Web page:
C.L.R. James

The Gathering Forces

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II. Contemporary International Class Struggles

The struggle for independence in Africa has advanced the transformation of large sectors of the African societies. Industrialization has proceeded relatively rapidly in many parts of newly independent Africa. We have discussed elsewhere in this work the problems and the promise of this for the peasant populations. It is clear that the transformation that we have indicated has taken place in Asia, liberated from the direct rule of colonial populations a decade earlier than Africa; is now underway in Africa. In the process of this incorporation into modern world society there is need to look carefully and closely at the concrete problems and the direction taken to solve them.

As we have indicated earlier, Lenin in the years after the first successes of the Bolshevik Revolution placed great emphasis on the education of peasants and workers as the keystone of the struggle for socialism. This same question of education, one that is appropriate not for nineteenth century British capitalism but for a twentieth-century African population, is of great importance throughout Africa. It is proper that we devote some attention to such a concrete aspect of the revolutionary world in which we live.

The African peoples themselves have given high importance to the demand for the widest possible education at all levels, for all the people. The Independence movements a their best have been associated deeply with the aspirations of the African people to make great and far-reaching advances in this area.

In Kenya, the Kikuyu people began to build schools by their own efforts as the prelude to independence. The training of teachers was set in motion even before the independence movement became powerful. Indeed, the fight for national freedom in Kenya was intimately linked with the bursting by Africans of the constrictions of the colonialist system of education.

In all African states, education has been and is an important political issue. The meaning of this clear to all Africans. Education is a powerful generator of social change. Independence was only a beginning, a herald of social change. The response of Africans shows that Independence was not thought of as being merely an exchange from white governors to black ones. The African population sees education as essential in order to release its abilities control its own destiny. In the minds of the African masses, education is looked upon as a means to a social end, not as the end itself. The population is concerned not with knowledge. for the sake of knowledge; yet it demonstrates that simply a narrow technical education is not sufficient even to meet the needs of technology itself.

In Africa today we are seeing an unparalleled expansion of universal education and of vocational training of all kinds. In the development of African education, the split must be avoided between the liberal arts and professions on the one hand, and science and industry on the other.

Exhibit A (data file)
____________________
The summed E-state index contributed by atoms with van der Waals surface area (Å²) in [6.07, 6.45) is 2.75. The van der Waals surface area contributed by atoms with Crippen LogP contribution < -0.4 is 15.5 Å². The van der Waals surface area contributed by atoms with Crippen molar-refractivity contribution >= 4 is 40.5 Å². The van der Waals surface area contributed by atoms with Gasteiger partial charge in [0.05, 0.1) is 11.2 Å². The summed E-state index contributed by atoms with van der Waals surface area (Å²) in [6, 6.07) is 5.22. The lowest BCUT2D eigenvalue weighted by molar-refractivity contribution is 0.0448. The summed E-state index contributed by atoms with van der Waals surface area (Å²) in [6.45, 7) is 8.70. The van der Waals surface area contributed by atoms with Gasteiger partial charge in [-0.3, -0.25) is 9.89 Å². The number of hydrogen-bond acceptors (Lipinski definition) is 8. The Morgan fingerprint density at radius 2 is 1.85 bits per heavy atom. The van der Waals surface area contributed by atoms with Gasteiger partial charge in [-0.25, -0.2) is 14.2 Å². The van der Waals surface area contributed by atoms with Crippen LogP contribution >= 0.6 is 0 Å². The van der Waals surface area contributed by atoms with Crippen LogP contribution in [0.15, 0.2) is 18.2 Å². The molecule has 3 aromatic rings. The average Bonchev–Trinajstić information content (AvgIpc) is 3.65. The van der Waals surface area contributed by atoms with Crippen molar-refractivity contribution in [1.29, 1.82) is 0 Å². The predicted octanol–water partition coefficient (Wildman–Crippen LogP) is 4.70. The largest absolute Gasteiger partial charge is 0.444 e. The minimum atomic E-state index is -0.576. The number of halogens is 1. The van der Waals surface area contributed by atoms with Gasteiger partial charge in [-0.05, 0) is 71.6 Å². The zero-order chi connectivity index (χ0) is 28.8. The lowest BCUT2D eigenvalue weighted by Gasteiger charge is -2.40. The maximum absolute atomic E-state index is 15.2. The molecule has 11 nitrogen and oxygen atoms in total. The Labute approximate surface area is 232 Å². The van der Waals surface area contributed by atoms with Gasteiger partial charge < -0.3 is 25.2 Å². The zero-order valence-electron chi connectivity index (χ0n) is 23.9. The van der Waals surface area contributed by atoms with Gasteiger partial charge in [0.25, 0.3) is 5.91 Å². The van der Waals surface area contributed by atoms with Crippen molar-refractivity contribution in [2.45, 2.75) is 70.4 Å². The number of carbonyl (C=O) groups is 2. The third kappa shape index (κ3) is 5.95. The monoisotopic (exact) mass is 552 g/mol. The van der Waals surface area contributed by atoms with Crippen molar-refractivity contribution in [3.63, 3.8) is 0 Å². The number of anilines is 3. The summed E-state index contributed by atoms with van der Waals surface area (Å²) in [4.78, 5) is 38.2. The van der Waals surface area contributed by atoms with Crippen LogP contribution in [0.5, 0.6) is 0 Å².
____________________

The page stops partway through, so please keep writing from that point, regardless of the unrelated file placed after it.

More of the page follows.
The way ahead can only have meaning if the Africans themselves are in a position to decide the shaping of their own future. The first indispensable step is to acquire knowledge of history, of the world, of science, of technology and of philosophy. Without this equipment the African peoples will remain, and know that they will remain, tied to the colonial past. For these reasons, education in Africa takes on a deeper meaning today than that of the pursuit of academic knowledge divorce-d from the concrete tasks of society.

The African experience clearly displays the contradiction in all contemporary education. While the University of Zambia, for one example, is dominated by British modes of education no longer suitable for the needs of the British people itself, copperbelt miners in Katanga have displayed a remarkable instinct for the kind of self-education required by the modern world.

The educational system of the West, particularly in the spheres of science and technology, and with the lack of integration of history, philosophy and the arts with the sciences, can only drive any modern country further and further backwards in scientific and industrial development. The whole modern world was shaken by an awareness of its own educational weakness by the now worldwide race for sputniks, moon-probes, missiles and space travel. But nowhere, neither in Russia or in the United States, is the educational program even partially effective in dealing with the needs of modern peoples, for exampl , in 1967 it is clear at the conclusion of the Robbins Commission’s recommendations for reforms in British education that any Zambian trained within the British system would have little or no contribution to make in Zambia on the most vital questions of economics, social relations, science or technology.

In Zambia, once the most energetic steps by government and the people were taken to remove all traces of colonial discrimination in the schools, the problems of illiteracy and ignorance of the most elementary types were largely solved. But these successes can provide only the basic tools. It is questionable if the system of further education, and most particularly that of persons proceeding beyond the fifteenth year, is being organised in the best way for Zambians. The whole higher education system is being geared to the pattern of the British educational system, a system which is under sharp and prope:r attack in Britain itself.